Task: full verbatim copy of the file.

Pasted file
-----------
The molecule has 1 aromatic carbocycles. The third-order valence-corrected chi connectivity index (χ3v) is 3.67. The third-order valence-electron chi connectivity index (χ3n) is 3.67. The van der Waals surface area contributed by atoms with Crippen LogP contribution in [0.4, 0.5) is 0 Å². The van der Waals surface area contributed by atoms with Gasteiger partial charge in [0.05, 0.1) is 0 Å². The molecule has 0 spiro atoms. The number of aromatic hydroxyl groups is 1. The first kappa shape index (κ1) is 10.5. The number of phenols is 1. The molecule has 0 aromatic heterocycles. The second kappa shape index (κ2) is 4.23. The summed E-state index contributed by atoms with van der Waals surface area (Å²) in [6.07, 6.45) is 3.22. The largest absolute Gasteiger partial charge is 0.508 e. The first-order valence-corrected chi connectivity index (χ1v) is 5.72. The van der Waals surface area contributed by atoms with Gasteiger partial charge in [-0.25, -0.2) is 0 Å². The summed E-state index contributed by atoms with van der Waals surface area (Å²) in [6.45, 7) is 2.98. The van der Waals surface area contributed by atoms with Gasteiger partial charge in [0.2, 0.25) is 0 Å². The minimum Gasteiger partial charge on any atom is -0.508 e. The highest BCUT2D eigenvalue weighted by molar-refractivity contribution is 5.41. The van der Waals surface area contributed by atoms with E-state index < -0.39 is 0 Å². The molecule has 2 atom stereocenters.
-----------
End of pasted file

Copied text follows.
The molecule has 1 aromatic carbocycles. The third-order valence-corrected chi connectivity index (χ3v) is 3.67. The third-order valence-electron chi connectivity index (χ3n) is 3.67. The van der Waals surface area contributed by atoms with Crippen LogP contribution in [0.4, 0.5) is 0 Å². The van der Waals surface area contributed by atoms with Gasteiger partial charge in [0.05, 0.1) is 0 Å². The molecule has 0 spiro atoms. The number of aromatic hydroxyl groups is 1. The first kappa shape index (κ1) is 10.5. The number of phenols is 1. The molecule has 0 aromatic heterocycles. The second kappa shape index (κ2) is 4.23. The summed E-state index contributed by atoms with van der Waals surface area (Å²) in [6.07, 6.45) is 3.22. The largest absolute Gasteiger partial charge is 0.508 e. The first-order valence-corrected chi connectivity index (χ1v) is 5.72. The van der Waals surface area contributed by atoms with Gasteiger partial charge in [-0.25, -0.2) is 0 Å². The summed E-state index contributed by atoms with van der Waals surface area (Å²) in [6.45, 7) is 2.98. The van der Waals surface area contributed by atoms with Gasteiger partial charge in [0.2, 0.25) is 0 Å². The minimum Gasteiger partial charge on any atom is -0.508 e. The highest BCUT2D eigenvalue weighted by molar-refractivity contribution is 5.41. The van der Waals surface area contributed by atoms with E-state index < -0.39 is 0 Å². The molecule has 2 atom stereocenters.